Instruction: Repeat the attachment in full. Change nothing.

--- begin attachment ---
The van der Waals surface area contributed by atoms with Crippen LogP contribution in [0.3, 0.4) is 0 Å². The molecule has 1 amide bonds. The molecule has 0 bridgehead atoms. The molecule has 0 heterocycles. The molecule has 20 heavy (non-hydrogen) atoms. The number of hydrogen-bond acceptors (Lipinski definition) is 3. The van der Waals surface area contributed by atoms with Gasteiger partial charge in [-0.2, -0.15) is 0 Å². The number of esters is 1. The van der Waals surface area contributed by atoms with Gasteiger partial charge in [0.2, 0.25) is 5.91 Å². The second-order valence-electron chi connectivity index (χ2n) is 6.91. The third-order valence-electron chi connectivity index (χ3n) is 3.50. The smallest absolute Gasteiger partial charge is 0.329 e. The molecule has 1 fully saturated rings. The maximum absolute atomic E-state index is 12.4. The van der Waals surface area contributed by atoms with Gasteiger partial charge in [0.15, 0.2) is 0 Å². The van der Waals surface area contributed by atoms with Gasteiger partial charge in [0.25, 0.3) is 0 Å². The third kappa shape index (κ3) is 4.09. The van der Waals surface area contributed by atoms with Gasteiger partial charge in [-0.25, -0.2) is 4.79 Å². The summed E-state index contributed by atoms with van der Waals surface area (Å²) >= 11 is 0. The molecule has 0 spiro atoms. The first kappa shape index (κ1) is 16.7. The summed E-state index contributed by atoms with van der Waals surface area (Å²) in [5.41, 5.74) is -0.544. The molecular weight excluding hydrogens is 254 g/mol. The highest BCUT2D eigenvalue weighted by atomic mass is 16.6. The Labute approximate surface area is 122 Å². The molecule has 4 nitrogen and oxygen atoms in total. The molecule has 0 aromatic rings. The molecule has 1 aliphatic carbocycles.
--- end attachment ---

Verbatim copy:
The van der Waals surface area contributed by atoms with Crippen LogP contribution in [0.3, 0.4) is 0 Å². The molecule has 1 amide bonds. The molecule has 0 bridgehead atoms. The molecule has 0 heterocycles. The molecule has 20 heavy (non-hydrogen) atoms. The number of hydrogen-bond acceptors (Lipinski definition) is 3. The van der Waals surface area contributed by atoms with Gasteiger partial charge in [-0.2, -0.15) is 0 Å². The number of esters is 1. The van der Waals surface area contributed by atoms with Gasteiger partial charge in [0.2, 0.25) is 5.91 Å². The second-order valence-electron chi connectivity index (χ2n) is 6.91. The third-order valence-electron chi connectivity index (χ3n) is 3.50. The smallest absolute Gasteiger partial charge is 0.329 e. The molecule has 1 fully saturated rings. The maximum absolute atomic E-state index is 12.4. The van der Waals surface area contributed by atoms with Gasteiger partial charge in [0.15, 0.2) is 0 Å². The van der Waals surface area contributed by atoms with Gasteiger partial charge in [0.25, 0.3) is 0 Å². The third kappa shape index (κ3) is 4.09. The van der Waals surface area contributed by atoms with Gasteiger partial charge in [-0.25, -0.2) is 4.79 Å². The summed E-state index contributed by atoms with van der Waals surface area (Å²) >= 11 is 0. The molecule has 0 spiro atoms. The first kappa shape index (κ1) is 16.7. The summed E-state index contributed by atoms with van der Waals surface area (Å²) in [5.41, 5.74) is -0.544. The molecular weight excluding hydrogens is 254 g/mol. The highest BCUT2D eigenvalue weighted by atomic mass is 16.6. The Labute approximate surface area is 122 Å². The molecule has 4 nitrogen and oxygen atoms in total. The molecule has 0 aromatic rings. The molecule has 1 aliphatic carbocycles.